# What is this problem asking for?

#### kalish

##### Member
I would like to know what exactly this problem is asking for. Also, if I'm on the right track.

**Problem:** A model for transport of a solute (moles of salt) and solvent (volume of water) across a permeable membrane has the form $$\dot{W}=A(k-\frac{M}{W}),\dot{M}=B(k-\frac{M}{W})$$

where $k$ is a parameter representing the bulk solute concentration and $A$ and $B$ are [parameters that represent the permeability of the membrane.

(a) The water volume $W$ is a positive quantity. **Show that the system can be made linear by a reparametrization.** ??

(b) Determine the transformation between solutions of the linear and nonlinear systems.

What does it mean by transformation?

Thanks.

I have crossposted this question on: differential equations - What is this problem asking for? - Mathematics Stack Exchange

#### Prove It

##### Well-known member
MHB Math Helper
I would like to know what exactly this problem is asking for. Also, if I'm on the right track.

**Problem:** A model for transport of a solute (moles of salt) and solvent (volume of water) across a permeable membrane has the form $$\dot{W}=A(k-\frac{M}{W}),\dot{M}=B(k-\frac{M}{W})$$

where $k$ is a parameter representing the bulk solute concentration and $A$ and $B$ are [parameters that represent the permeability of the membrane.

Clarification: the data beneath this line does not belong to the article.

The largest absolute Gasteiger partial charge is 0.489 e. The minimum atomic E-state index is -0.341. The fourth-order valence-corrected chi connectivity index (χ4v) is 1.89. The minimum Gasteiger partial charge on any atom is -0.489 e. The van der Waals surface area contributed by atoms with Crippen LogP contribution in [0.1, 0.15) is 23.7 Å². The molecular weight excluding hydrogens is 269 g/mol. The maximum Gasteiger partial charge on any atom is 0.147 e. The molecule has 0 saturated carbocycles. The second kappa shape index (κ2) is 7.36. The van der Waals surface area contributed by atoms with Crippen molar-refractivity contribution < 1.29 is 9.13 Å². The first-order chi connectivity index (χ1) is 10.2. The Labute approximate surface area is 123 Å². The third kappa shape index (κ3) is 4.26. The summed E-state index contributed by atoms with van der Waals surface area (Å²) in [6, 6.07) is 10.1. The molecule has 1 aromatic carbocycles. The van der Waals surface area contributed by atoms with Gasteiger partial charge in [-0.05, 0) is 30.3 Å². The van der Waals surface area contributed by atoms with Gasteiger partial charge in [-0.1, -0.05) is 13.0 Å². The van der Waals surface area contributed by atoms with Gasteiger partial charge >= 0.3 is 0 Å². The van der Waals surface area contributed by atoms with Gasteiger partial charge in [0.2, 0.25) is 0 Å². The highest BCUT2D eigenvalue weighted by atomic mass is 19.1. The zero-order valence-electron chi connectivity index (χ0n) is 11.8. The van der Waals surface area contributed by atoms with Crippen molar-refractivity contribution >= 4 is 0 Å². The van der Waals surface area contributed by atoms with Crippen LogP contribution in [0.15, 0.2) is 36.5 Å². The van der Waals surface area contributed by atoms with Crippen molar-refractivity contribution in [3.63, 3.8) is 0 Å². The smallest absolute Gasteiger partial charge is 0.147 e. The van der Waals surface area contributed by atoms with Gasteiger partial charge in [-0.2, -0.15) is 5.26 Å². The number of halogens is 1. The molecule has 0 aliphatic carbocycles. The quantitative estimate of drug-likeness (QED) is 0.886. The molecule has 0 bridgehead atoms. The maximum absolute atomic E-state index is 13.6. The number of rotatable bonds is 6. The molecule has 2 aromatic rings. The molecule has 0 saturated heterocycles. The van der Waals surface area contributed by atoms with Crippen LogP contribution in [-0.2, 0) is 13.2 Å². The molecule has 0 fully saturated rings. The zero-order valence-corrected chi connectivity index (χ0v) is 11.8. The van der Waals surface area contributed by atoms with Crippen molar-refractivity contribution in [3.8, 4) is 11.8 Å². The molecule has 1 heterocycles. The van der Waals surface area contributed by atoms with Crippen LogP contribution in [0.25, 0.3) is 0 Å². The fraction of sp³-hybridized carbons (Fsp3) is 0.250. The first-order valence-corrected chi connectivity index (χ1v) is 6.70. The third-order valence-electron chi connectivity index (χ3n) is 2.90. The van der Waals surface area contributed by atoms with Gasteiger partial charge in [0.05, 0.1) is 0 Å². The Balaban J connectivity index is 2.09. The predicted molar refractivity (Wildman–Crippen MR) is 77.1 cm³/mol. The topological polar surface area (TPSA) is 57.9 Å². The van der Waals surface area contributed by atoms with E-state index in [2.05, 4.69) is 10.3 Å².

(a) The water volume $W$ is a positive quantity. **Show that the system can be made linear by a reparametrization.** ??

(b) Determine the transformation between solutions of the linear and nonlinear systems.

What does it mean by transformation?

Thanks.

I have crossposted this question on: differential equations - What is this problem asking for? - Mathematics Stack Exchange
I'd approach the problem like this, since both have a factor of \displaystyle \begin{align*} \left( k - \frac{M}{W} \right) \end{align*}, dividing gives

\displaystyle \begin{align*} \frac{\frac{dW}{dt}}{\frac{dM}{dt}} &= \frac{A \left( k - \frac{M}{W} \right) }{ B \left( k - \frac{M}{W} \right) } \\ \frac{dW}{dM} &= \frac{A}{B} \\ \frac{dW}{dM} &= C \textrm{ where }C = \frac{A}{B} \end{align*}

which is a(n almost trivially) linear ODE.